Ecology, buildings and landscapes: restoring ecological processes
Anyone walking along Belton Road in Silsden would probably have heard some pretty blue expletives hit the air, sometimes in quick succession! It’s come to this as the only way I can release the anger, and smooth over some of the jolting pain, from hitting yet another solid obstruction as I do the groundwork and planting around the Ecology Building Society’s new headquarters (see www.ecology.co.uk for views of this low impact and energy efficient building).
Lumps of concrete and tarmac, bits of brick and breeze block, but also scraps of metal sheet and rod, barbed wire, and even broken compressor tool-bits litter the site, covered over by a thin and barely-disguising layer of “top soil”. Hidden also are caches of dumped aggregates, broken glass, rotting fence posts, shards of clay drainage pipe, fragments of geotextile fabric, snaggles of bailer twine, polythene sheeting (the black stuff of silage bags and films), plastic bottles, lumps of polystyrene and crisp packets - all waiting for the prongs of my fork to search them out. Gardeners usually carry around a trug or something for the weeds – I have to carry around some robust waste sacks and plenty of patience, and a wheelbarrow to cart off the larger lumps of tarmac and concrete.
When I completed the survey and design for acre (0.4ha) site over a year ago, I thought my main task was a restoration of the diversity of the site’s native plant population: an enjoyable task in this semi-rural, edge of town site, of plant selection and placement and with some basic groundwork in soft landscaping before a mass plant-up. Instead, the subterranean garbage has made everything hard work – HARD WORK. It’s also put a focus for me on what are the challenges facing a broadening, international movement of people committed to healing the harm that humankind has unthinkingly rent on our landscapes, but more of that later.
The preliminary design brief had elements of landscaping to improve security at pinch points, but what made it enticing for me was an opportunity to work through a design that brought vertical structure and native diversity back to what was basically a big mess of disturbed-ground weeds that had developed after the building phase was complete. The docks, nettle and thistle infestations should have been a warning of the horrors to come, but I was too much looking forward to “solving” those infestations by light-excluding mulches followed by planting up with woody, shade producing shrubs and trees. I must also have blotted out of my mind the experience of an earlier landscaping project of designing and building a community market garden. The land was rough pasture, but it was heavily populated with ragwort, docks, nettles and thistles, and extensive areas were matted with bailer twine (see The Hoe and the Plough, Feb. 2001).
For the Silsden site, I took as guidance for plant choices the very useful “postcode” list of native plants known for the area, provided as a database online by the Natural History Museum through its Flora for Fauna project (see www.nhm.ac.uk/science/projects/fff/index.htm). The list for the Silsden area shows the typical native plant vocabulary of southern Pennine oak woodland, with a rich woodland-floor flora of ferns and bulbs, and a wide variety of woodland edge shrubs and small trees. Who needs the latest faddy landscaping or gardening book when Mother Nature provides all the advice you need? And if you think that this approach is too “hair-shirt” then note that the list picks out those native plants that are GW - garden worthy – and aren’t garden plants just cracking wildflowers anyway??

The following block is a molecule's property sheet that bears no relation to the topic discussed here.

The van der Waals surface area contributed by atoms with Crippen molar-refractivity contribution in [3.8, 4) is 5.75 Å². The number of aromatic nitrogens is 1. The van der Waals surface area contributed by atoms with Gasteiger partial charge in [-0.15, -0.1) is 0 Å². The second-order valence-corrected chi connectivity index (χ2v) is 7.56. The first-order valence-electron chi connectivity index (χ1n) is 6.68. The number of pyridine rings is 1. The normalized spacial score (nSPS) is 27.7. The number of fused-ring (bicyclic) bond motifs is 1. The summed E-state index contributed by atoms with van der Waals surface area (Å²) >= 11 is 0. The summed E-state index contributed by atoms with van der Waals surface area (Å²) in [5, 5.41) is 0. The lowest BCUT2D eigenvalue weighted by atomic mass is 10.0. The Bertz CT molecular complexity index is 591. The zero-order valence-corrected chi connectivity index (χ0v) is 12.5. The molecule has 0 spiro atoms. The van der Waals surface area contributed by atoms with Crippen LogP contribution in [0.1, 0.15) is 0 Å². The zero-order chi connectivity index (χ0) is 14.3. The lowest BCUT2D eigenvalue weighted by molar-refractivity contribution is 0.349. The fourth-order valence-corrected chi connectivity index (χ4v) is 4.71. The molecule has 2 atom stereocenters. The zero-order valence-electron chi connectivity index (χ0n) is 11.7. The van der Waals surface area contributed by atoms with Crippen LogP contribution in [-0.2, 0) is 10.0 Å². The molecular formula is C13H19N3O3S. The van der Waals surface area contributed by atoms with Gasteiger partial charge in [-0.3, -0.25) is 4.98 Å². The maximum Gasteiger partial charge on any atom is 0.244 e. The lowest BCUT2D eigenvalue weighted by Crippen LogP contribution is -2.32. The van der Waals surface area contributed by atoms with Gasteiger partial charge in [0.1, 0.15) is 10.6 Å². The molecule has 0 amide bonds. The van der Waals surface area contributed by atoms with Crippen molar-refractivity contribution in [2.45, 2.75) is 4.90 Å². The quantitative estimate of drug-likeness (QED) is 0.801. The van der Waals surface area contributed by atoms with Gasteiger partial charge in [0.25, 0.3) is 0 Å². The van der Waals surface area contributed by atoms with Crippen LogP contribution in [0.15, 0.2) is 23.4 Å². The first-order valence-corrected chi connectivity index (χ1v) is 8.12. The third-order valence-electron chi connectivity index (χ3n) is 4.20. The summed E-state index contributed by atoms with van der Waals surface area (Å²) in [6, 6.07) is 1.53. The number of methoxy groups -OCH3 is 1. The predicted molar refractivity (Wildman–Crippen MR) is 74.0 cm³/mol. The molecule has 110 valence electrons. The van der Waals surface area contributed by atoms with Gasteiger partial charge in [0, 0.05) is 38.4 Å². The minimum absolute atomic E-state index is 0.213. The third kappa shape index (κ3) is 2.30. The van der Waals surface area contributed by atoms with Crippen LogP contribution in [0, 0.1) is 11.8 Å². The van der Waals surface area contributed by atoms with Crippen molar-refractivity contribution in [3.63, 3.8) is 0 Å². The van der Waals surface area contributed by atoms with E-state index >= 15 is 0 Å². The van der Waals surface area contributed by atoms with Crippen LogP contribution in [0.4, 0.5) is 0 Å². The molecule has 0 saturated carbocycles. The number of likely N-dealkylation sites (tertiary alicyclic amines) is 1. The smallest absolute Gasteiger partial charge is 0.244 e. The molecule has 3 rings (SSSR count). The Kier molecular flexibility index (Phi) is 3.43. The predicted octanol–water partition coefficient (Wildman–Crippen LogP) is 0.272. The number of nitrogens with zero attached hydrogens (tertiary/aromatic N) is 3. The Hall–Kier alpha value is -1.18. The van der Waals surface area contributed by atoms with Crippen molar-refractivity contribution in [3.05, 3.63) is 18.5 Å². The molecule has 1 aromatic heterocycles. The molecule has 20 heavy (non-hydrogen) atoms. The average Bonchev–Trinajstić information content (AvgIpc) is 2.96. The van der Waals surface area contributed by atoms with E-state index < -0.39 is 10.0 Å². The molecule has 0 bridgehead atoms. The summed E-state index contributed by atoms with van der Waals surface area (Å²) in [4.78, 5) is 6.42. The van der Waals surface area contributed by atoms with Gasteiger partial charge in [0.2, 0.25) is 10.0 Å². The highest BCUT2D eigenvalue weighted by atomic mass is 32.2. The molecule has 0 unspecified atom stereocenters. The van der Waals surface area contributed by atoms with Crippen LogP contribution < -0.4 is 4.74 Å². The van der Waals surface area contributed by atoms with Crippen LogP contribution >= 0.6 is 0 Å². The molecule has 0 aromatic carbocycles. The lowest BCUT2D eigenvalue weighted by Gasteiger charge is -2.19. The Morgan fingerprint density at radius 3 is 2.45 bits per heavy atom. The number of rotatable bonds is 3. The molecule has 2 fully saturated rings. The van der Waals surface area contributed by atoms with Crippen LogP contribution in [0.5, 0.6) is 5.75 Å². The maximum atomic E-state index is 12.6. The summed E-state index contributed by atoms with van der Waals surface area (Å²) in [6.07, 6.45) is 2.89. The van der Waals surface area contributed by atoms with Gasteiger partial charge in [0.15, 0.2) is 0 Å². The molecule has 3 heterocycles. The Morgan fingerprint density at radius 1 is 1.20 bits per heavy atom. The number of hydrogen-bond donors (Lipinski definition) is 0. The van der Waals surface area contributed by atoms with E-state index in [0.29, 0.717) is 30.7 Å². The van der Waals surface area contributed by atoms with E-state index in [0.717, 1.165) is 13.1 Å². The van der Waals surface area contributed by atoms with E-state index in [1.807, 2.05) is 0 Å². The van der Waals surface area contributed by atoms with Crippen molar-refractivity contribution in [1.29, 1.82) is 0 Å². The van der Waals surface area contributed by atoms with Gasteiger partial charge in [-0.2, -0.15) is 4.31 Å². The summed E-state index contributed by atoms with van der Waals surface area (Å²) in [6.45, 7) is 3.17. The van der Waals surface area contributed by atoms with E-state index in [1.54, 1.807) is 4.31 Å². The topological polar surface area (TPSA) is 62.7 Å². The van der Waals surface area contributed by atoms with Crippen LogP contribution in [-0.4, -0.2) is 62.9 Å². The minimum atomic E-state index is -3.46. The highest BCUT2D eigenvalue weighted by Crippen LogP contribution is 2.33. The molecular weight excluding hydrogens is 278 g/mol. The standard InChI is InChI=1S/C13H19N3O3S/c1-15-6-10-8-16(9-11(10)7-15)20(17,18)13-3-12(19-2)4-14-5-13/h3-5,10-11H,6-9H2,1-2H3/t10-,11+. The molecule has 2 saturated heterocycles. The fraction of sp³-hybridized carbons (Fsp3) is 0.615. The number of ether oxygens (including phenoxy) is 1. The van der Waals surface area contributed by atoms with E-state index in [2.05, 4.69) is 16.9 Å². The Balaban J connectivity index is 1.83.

As the hidden junk of the site made itself “felt”, I had to make decisions about its disposal. It is plain to see now that the site has been a convenient waste tip even before the builders of the new headquarters did the usual builder thing, and spread everything out before they left. It’s a contemporary archaeology of layers of trash, put out of sight and out of mind by the next concealing layer of soil, knowing that it will be someone else’s problem.
Recycling where I can, some has had to go into the waste stream, but the tarmac, concrete and brick is neatly stacked and retained on site. I haven’t hidden it, but then I haven’t abdicated responsibility by "skipping" it so that it ends up polluting somewhere else. With time, moss will grow over it and the structural vegetation planted around the site will obscure its presence. And since nature is often blind to our perversity, some wild creatures will probably find habitat and refuge in it.
Land reclamation is often a preparatory need for derelict or once-used and now neglected sites being brought back into use in an around our towns and cities. Machinery claws through, clears and flattens, and new buildings rise up. Where land is less sought after for redevelopment (and is thus less common in our regime of artificial land shortage), some is cherished by local communities who see a better use in restoring ecological processes on it for the wild refuge and the ecological services that it provides, and the wonder that it gives.
This ecological restoration is a repair of the damage and degradation that we humans routinely leave in our wake, and it is one of the challenges that we must pick up alongside all the more headline-grabbing environmental imperatives of the moment (see the Society for Ecological Restoration – www.ser.org). It perhaps is not surprising that the Ecology Building Society is supporting one such ecological restoration as a fitting contribution to it making use of this site. It must be possible to convince local authorities and their planners, and other land owners and users of this view.
Mark Fisher 16 January 2006